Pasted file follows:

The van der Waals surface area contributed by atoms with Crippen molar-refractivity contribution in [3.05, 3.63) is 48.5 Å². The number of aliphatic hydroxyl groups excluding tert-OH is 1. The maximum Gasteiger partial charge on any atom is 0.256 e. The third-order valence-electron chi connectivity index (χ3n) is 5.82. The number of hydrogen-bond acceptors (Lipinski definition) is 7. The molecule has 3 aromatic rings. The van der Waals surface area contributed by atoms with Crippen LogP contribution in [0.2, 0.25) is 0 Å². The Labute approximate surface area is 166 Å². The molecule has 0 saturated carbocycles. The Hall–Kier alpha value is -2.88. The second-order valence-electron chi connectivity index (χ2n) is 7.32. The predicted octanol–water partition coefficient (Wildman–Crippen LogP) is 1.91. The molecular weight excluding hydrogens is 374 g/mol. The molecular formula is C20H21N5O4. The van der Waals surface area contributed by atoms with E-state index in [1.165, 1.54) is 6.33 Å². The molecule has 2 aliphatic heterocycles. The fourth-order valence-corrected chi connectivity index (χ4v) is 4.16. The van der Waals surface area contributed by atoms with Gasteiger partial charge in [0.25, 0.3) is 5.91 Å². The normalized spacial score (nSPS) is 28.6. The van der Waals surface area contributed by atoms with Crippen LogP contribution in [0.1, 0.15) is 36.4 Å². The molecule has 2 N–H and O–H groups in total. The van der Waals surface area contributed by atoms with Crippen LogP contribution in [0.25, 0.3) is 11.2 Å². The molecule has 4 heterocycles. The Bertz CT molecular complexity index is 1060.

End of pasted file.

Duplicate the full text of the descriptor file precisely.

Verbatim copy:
The van der Waals surface area contributed by atoms with Crippen molar-refractivity contribution in [3.05, 3.63) is 48.5 Å². The number of aliphatic hydroxyl groups excluding tert-OH is 1. The maximum Gasteiger partial charge on any atom is 0.256 e. The third-order valence-electron chi connectivity index (χ3n) is 5.82. The number of hydrogen-bond acceptors (Lipinski definition) is 7. The molecule has 3 aromatic rings. The van der Waals surface area contributed by atoms with Crippen LogP contribution in [0.2, 0.25) is 0 Å². The Labute approximate surface area is 166 Å². The molecule has 0 saturated carbocycles. The Hall–Kier alpha value is -2.88. The second-order valence-electron chi connectivity index (χ2n) is 7.32. The predicted octanol–water partition coefficient (Wildman–Crippen LogP) is 1.91. The molecular weight excluding hydrogens is 374 g/mol. The molecular formula is C20H21N5O4. The van der Waals surface area contributed by atoms with E-state index in [1.165, 1.54) is 6.33 Å². The molecule has 2 aliphatic heterocycles. The fourth-order valence-corrected chi connectivity index (χ4v) is 4.16. The van der Waals surface area contributed by atoms with Gasteiger partial charge in [0.25, 0.3) is 5.91 Å². The normalized spacial score (nSPS) is 28.6. The van der Waals surface area contributed by atoms with Crippen LogP contribution in [0.1, 0.15) is 36.4 Å². The molecule has 2 N–H and O–H groups in total. The van der Waals surface area contributed by atoms with Crippen LogP contribution in [0.25, 0.3) is 11.2 Å². The molecule has 4 heterocycles. The Bertz CT molecular complexity index is 1060.